Here were my worries for the launch day of Human Remains.
2. Would anyone show up for my launch in Cornwall?
This dredges up bad memories, like being picked last for a baseball team, times a thousand. I never thought I’d play for the Major Leagues. However, I want to not suck at writing and getting my books into the hands of people who like to read them.
A few more problems. Last time I launched a Hope Sze book, Stockholm Syndrome, I got the flu and then, for the first time in my life, pneumonia. I didn’t want to go through that again.
The last two Hope books had hit the Kobo bestseller list of Top 25 e-books after a CBC interview—but I didn’t have a CBC interview lined up for launch day, although Murder in Common had posted a review, and the Standard Freeholder and the Review had shown their support.
I’m lucky to have readers buy my books in person, in print, at my hospitals, but that doesn’t register on Amazon or Kobo. To hit the bestseller list, I need people to buy online.
Luckily, they did. They had my back on Facebook and on my mailing list. I hit Kobo’s Top 10 and cracked the medical list on Amazon.ca. Thank you, thank you!
So that was hurdle #1. Yay, people bought my book around the world!
#2: I drove to Cornwall, quite exhausted, not knowing who would show up. I was pretty assertive about asking people, even handing flyers to both an American and a Canadian border agent (hi, T!). But you never know who will actually take the time to haul their carcass to the Cornwall Library on a Tuesday evening.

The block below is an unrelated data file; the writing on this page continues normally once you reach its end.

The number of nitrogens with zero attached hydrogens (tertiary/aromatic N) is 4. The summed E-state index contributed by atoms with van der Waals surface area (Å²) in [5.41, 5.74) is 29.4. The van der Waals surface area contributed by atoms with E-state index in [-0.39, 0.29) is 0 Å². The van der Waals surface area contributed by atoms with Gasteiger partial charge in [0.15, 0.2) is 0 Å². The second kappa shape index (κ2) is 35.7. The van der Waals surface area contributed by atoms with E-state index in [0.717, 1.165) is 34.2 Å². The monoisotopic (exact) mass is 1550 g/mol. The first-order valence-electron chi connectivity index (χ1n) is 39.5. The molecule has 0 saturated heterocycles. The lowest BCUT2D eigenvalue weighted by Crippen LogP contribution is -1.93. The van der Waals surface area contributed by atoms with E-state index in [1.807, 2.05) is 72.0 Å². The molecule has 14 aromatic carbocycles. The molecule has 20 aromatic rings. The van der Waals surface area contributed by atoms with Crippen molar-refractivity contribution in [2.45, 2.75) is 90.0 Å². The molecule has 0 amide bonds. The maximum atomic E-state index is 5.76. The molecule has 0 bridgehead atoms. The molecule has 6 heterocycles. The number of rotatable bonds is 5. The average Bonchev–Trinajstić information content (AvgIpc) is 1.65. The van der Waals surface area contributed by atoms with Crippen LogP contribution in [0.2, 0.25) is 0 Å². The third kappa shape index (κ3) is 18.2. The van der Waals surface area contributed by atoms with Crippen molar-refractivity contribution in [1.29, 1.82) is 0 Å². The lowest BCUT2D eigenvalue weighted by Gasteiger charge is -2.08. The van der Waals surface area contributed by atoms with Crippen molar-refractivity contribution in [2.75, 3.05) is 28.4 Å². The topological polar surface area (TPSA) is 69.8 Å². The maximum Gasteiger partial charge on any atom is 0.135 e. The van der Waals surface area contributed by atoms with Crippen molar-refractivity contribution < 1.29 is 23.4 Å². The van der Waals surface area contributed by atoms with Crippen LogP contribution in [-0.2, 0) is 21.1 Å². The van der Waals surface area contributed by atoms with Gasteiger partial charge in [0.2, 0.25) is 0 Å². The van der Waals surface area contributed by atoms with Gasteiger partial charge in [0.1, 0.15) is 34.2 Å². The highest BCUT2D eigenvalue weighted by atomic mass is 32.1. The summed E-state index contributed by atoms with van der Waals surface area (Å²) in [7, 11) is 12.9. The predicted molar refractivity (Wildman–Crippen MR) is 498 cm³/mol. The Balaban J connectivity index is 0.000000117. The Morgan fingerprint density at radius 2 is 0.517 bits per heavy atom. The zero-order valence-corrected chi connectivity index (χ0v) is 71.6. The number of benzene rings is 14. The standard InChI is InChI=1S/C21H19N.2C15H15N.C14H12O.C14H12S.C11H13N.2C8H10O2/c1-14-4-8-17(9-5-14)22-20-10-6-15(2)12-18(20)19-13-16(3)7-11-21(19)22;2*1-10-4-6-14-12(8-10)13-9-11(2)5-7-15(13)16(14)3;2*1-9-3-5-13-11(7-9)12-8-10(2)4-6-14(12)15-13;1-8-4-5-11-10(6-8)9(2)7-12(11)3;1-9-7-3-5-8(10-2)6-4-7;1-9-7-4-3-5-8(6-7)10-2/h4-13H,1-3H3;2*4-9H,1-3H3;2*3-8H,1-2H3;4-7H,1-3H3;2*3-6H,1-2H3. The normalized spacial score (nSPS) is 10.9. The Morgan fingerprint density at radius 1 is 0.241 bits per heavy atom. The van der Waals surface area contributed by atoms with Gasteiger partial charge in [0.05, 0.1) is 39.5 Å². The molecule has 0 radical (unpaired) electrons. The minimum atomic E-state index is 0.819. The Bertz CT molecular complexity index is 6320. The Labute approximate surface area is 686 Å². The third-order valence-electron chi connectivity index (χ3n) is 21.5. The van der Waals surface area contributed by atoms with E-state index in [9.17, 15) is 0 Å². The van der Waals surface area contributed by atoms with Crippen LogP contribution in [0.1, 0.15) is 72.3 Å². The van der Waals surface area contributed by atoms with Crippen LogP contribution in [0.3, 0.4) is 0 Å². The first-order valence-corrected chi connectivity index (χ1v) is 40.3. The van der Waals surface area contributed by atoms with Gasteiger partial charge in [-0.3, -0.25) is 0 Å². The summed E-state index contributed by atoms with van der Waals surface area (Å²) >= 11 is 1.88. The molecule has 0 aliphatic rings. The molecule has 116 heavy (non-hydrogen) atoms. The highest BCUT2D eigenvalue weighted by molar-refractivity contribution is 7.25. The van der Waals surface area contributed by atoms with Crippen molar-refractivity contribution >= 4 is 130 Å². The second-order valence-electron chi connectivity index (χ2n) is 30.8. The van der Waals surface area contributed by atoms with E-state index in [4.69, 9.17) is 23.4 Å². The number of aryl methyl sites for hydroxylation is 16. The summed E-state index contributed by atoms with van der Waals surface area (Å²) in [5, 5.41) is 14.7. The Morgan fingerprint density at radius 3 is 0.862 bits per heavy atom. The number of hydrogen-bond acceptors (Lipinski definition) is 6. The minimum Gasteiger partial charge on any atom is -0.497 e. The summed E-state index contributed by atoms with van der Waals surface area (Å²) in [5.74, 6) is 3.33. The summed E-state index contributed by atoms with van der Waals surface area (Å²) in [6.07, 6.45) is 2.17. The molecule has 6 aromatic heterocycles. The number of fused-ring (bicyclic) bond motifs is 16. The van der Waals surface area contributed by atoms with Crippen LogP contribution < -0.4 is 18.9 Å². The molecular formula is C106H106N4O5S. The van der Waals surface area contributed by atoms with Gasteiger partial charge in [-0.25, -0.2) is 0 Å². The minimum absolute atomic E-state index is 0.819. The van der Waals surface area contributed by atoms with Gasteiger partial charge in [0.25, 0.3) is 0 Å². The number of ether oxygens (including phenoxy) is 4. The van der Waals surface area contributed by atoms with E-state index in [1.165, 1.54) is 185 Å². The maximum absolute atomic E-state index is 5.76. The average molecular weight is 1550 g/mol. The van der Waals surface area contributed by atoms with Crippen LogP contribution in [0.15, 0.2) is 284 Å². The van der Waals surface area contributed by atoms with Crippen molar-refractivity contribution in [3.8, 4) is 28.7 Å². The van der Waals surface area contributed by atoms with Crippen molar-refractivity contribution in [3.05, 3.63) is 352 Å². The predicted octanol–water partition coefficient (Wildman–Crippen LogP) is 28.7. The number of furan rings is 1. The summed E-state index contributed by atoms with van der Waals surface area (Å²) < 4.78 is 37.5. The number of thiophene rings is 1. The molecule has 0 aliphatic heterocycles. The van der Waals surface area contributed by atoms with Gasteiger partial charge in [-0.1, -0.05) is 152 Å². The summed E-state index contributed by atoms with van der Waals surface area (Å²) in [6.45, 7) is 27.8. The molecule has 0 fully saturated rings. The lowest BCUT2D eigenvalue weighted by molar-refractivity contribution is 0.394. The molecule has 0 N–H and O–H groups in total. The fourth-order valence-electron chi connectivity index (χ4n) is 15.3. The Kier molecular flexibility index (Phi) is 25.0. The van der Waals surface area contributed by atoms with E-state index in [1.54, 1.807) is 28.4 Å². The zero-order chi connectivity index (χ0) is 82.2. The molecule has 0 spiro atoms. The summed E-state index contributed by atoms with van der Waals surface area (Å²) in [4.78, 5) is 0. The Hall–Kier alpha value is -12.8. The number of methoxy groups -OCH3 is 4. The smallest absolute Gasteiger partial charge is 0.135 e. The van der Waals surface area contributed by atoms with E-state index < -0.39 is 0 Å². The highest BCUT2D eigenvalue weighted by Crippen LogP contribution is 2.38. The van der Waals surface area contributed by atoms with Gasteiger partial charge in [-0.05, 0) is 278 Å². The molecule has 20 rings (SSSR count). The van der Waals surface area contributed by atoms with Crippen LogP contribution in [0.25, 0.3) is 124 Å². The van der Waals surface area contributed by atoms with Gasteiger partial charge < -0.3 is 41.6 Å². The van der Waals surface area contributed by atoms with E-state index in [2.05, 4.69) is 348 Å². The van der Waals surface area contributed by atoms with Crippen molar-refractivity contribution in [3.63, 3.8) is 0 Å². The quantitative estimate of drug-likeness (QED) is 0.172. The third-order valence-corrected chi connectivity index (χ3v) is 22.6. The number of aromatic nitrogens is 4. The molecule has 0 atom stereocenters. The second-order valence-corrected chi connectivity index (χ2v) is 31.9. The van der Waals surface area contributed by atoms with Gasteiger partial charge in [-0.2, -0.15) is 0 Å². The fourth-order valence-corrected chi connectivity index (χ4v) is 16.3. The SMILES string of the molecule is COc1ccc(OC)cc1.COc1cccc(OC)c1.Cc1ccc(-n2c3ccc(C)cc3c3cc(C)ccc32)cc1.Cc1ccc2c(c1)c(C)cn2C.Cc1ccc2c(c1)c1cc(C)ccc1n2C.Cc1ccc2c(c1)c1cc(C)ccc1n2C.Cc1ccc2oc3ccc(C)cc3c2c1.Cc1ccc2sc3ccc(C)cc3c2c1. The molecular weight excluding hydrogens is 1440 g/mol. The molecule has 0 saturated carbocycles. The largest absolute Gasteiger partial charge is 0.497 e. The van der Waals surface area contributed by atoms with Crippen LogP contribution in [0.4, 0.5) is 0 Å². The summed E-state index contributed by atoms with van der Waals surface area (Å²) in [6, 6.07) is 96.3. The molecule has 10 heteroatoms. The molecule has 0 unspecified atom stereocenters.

Hooray, people came!
I wasn’t late! Good thing, too, because the usual elevator was broken, and I had to come up the freight elevator to get set up.
My launch was part of DNA Day, the only Canadian place to celebrate the discovery of the double helix structure and completing the Human Genome Project. I have to say that, when asked, at least two people named not only Watson and Crick but also Rosalind Franklin. I handed out DNA origami and played my interview with Dr. Bill Stanford before reading from Human Remains, answering some creative questions, and making them do the wave.
It was fun. Every time I do a launch, different friends can or can’t come. It’s like throwing a party and seeing who shows up.
Some of my friends rarely do physical book launches anymore. They’d rather stay home and write. At most, they’ll have a Facebook party. But I can name two good things that came out of my Cornwall launch.
1. I met Troy and Robyn Guindon. He’s an acclaimed local author, and Robyn is the pharmacist and owner of Wholehealth Pharmacy, where she prides herself on one-on-one care with her patients.
We laughed about the fact that my family still has our Christmas tree up. Robyn said, “We did that, too! One year, we put up little balls for Easter.”
“Anastasia wanted to do that, but we didn’t get around to it!”
Robyn also has a collection of historical mortar and pestles. “Do you ever use a mortar and pestle?” I asked.
“Once in a while, to crush aspirin that we use in a salve.”
“Psoriasis, to reduce the scaling.”
I had never heard of it, but it makes sense that you might try to gently abrade the white scales of psoriasis. So I learned something from Robyn, and you can, too! Plus, if you go, you can pick up one of Troy’s or my books, because she has good taste like that.
My books are also now available at Henderson’s in Lancaster!
2. A teacher at Holy Trinity asked me to come to his English class. So I drove away from my first book launch with a school visit set for the following week.
But first I had to face my next challenge.
3. In two days, on April 27th, I would have my first Montreal launch, at a beautiful Old Montreal bookstore called Librairie Bertrand.
I haven’t lived in Montreal since I graduated from the emergency program. Most of my friends have moved away.